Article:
|Posted on June 7, 2018 at 9:45 AM|
Over the last 40 years of pastoral counseling I have noticed an underlying issue common to all kinds of personal and relational problems people encounter. They are so focused on what needs to be done to solve their problem (either by themselves or others) they are obsessed with trying to do something to eliminate it or, at least, alleviate it somewhat. They often ask the question, “What shall I do or not do?” hoping for an answer that will agree with their thinking about a possible solution. But this question overlooks the bigger issue lurking beneath their problem. A more precise question is, “What is God telling me to do?” which then leads to the real issue of not being able to hear God communicate with them.
Jesus said that his sheep hear his voice and recognize him as their shepherd. But I’ve noticed over the years that most Christians seem to struggle with this. In fact, many Christians have serious doubts as to whether God really does talk to them. So, when it comes to dealing with their problems they are limited to their own understanding or the opinion of others. While they may seem to get along well in this secular world we live in today, not being able to hear God seriously undermines their own sense of personal worth. It’s no wonder that modern Christians are often just as insecure as their non-believing peers and incapable of truly loving family and friends in healthy relationships.
“Hearing God” or sensing his personal direction in our lives as the term implies is the birthright of every child of God. Many do not experience such personal direction simply because they don’t believe God is speaking to them. Having lost the hearing in one ear it is difficult for me to hear some conversations. But if I don’t believe someone is speaking to me I almost certainly won’t hear them talking. Paul eliminates this obstacle by informing us that if we are a child of God we are continually being led by the Spirit of God (Romans 8: 14). This means that the communication breakdown is on our part not his and it begins with simply not realizing he is talking to us.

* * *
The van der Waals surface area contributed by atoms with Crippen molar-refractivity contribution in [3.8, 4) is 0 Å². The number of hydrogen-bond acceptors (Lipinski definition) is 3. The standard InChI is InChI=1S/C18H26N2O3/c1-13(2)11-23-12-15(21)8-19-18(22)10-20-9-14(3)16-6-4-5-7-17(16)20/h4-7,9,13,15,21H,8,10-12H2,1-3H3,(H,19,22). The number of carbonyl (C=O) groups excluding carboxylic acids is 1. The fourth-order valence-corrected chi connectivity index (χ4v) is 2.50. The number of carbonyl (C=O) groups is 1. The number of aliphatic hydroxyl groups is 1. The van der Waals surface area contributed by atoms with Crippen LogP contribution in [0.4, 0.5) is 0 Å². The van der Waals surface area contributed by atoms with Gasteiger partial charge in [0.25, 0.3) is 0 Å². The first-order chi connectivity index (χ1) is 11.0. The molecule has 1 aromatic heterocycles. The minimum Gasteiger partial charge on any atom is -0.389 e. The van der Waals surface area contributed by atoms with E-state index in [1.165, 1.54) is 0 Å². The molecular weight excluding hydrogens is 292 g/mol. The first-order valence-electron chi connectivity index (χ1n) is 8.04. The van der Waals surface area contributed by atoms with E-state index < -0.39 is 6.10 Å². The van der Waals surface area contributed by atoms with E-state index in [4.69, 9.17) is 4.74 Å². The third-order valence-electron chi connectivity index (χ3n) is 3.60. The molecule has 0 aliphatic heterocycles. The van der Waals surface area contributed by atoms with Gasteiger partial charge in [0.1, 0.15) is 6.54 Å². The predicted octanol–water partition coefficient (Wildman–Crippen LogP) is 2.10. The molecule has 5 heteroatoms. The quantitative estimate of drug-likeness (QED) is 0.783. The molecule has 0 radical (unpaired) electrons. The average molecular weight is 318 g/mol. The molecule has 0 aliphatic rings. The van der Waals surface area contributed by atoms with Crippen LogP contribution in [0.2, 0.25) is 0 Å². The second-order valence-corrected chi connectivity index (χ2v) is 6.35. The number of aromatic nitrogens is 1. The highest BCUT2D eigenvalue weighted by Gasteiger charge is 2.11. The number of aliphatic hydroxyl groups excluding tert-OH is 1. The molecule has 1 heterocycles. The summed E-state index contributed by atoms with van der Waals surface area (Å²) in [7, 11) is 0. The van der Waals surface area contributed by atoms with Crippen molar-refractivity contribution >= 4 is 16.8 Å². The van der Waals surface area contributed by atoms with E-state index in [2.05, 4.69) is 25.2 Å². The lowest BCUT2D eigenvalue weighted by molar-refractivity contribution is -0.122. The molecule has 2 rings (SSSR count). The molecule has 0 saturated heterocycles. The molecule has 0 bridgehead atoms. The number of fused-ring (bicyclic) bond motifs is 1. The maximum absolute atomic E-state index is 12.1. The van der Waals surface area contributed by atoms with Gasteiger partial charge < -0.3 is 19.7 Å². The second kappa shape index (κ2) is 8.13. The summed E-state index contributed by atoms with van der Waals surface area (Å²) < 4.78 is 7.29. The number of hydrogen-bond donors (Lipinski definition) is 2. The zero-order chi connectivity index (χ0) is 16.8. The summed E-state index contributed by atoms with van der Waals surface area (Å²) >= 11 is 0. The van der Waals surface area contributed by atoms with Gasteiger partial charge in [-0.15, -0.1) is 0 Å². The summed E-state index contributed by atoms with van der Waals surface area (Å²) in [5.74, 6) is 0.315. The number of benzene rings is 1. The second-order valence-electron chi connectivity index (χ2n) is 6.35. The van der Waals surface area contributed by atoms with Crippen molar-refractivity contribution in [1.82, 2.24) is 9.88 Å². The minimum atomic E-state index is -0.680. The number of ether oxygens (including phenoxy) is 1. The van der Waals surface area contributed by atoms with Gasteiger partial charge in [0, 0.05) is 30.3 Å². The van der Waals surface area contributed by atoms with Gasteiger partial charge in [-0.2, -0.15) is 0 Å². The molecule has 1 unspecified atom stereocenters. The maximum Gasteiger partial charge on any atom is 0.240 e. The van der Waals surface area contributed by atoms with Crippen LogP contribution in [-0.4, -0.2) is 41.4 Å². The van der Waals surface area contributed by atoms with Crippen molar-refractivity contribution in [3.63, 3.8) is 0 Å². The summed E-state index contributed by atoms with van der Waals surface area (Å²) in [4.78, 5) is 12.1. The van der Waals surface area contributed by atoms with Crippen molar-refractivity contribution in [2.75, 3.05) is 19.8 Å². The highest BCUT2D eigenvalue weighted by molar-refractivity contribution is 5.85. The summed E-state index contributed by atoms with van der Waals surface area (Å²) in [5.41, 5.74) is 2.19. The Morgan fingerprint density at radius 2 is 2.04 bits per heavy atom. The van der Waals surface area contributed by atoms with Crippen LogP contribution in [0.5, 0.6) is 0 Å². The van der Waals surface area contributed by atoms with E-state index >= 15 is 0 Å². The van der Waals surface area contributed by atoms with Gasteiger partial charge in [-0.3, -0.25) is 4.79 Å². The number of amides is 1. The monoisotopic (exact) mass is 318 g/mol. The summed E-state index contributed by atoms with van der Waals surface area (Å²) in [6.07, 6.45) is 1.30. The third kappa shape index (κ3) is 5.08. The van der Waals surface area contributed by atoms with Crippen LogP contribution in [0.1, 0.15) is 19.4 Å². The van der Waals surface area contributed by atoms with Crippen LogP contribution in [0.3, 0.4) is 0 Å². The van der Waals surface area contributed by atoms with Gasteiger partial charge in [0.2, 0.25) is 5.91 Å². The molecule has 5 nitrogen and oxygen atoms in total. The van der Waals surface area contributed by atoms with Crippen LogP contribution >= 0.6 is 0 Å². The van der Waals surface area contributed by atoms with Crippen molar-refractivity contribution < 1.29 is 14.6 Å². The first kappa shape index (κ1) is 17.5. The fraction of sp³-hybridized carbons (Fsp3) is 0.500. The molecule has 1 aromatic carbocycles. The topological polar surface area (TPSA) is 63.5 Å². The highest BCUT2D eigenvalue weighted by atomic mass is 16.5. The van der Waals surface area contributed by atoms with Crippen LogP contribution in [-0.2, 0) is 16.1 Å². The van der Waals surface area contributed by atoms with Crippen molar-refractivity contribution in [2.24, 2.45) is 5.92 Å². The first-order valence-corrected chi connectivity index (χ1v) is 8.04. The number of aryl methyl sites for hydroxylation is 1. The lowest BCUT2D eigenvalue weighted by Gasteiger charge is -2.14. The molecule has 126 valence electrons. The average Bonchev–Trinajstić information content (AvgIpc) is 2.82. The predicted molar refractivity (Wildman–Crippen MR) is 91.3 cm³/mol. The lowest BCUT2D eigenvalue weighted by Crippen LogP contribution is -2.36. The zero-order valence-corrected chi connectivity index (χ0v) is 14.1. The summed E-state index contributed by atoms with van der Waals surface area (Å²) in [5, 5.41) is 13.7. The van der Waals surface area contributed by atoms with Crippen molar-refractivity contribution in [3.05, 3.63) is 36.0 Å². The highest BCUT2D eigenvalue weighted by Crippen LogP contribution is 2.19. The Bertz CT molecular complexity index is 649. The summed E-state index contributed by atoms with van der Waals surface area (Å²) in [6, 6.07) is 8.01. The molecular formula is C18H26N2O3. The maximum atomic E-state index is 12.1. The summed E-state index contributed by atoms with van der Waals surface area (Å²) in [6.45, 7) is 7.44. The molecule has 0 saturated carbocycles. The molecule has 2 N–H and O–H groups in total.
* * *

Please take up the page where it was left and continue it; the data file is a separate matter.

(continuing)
But even when we know it’s possible to hear God we may encounter another problem in that we are not sure we will agree with or like what he has to say to us. Not understanding the depths of God’s love for us we may get the idea he is going to tell us something we don’t want to hear. Many Christians fear his condemnation because they are not convinced of who God has made them to be in Christ. Mistaking their true identity for their flesh they relate to God as their judge rather than a loving Father. This fear blocks them from even trying to hear him. Some of us even go so far as to ask God what he wants us to do but do so only to see our alternatives rather than trust his direction. No wonder we don’t hear him! He will not lead us into rebellion and sin.
Again, Paul goes on in Romans 8: 15, 16 to provide us with the assurance that we have not received the spirit of bondage unto fear, but the Spirit of adoption which seeks only our best. We have nothing to fear from hearing God since whatever he says to us will include assurances of his love and acceptance. And whatever he wants us to do he will give us the desire to do it! Hearing the Father’s direction for our lives is our greatest need. Listen up!